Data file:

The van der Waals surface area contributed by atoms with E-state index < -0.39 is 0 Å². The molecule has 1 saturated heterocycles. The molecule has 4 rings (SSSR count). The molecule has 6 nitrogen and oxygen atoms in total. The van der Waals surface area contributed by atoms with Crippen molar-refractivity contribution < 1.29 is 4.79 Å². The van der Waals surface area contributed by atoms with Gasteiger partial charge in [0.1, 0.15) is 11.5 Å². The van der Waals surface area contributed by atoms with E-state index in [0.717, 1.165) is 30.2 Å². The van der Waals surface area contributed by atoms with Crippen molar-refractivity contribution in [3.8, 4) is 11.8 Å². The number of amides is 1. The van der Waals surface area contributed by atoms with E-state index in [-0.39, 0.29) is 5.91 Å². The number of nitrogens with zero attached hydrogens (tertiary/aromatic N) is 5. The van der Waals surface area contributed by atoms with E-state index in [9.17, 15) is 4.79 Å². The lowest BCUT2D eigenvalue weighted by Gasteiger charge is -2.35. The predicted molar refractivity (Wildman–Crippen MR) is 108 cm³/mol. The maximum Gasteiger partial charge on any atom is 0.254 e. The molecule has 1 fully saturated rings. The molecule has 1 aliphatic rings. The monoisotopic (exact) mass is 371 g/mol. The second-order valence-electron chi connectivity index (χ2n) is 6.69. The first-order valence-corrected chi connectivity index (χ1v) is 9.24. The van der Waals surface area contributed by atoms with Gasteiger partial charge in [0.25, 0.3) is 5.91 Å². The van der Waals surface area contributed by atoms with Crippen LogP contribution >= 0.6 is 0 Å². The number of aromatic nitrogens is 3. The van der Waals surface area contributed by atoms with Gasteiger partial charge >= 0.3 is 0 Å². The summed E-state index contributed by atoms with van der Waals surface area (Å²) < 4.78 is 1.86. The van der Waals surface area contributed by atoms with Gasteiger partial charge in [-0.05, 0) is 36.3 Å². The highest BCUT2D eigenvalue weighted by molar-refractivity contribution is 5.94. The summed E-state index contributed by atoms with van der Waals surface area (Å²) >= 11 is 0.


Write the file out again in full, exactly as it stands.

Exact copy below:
The van der Waals surface area contributed by atoms with E-state index < -0.39 is 0 Å². The molecule has 1 saturated heterocycles. The molecule has 4 rings (SSSR count). The molecule has 6 nitrogen and oxygen atoms in total. The van der Waals surface area contributed by atoms with Crippen molar-refractivity contribution < 1.29 is 4.79 Å². The van der Waals surface area contributed by atoms with Gasteiger partial charge in [0.1, 0.15) is 11.5 Å². The van der Waals surface area contributed by atoms with E-state index in [0.717, 1.165) is 30.2 Å². The van der Waals surface area contributed by atoms with Crippen molar-refractivity contribution in [3.8, 4) is 11.8 Å². The number of amides is 1. The van der Waals surface area contributed by atoms with E-state index in [-0.39, 0.29) is 5.91 Å². The number of nitrogens with zero attached hydrogens (tertiary/aromatic N) is 5. The van der Waals surface area contributed by atoms with E-state index in [9.17, 15) is 4.79 Å². The lowest BCUT2D eigenvalue weighted by Gasteiger charge is -2.35. The predicted molar refractivity (Wildman–Crippen MR) is 108 cm³/mol. The maximum Gasteiger partial charge on any atom is 0.254 e. The molecule has 1 fully saturated rings. The molecule has 1 aliphatic rings. The monoisotopic (exact) mass is 371 g/mol. The second-order valence-electron chi connectivity index (χ2n) is 6.69. The first-order valence-corrected chi connectivity index (χ1v) is 9.24. The van der Waals surface area contributed by atoms with Gasteiger partial charge in [0.25, 0.3) is 5.91 Å². The van der Waals surface area contributed by atoms with Crippen LogP contribution >= 0.6 is 0 Å². The number of aromatic nitrogens is 3. The van der Waals surface area contributed by atoms with Gasteiger partial charge >= 0.3 is 0 Å². The summed E-state index contributed by atoms with van der Waals surface area (Å²) < 4.78 is 1.86. The van der Waals surface area contributed by atoms with Gasteiger partial charge in [-0.05, 0) is 36.3 Å². The highest BCUT2D eigenvalue weighted by molar-refractivity contribution is 5.94. The summed E-state index contributed by atoms with van der Waals surface area (Å²) >= 11 is 0.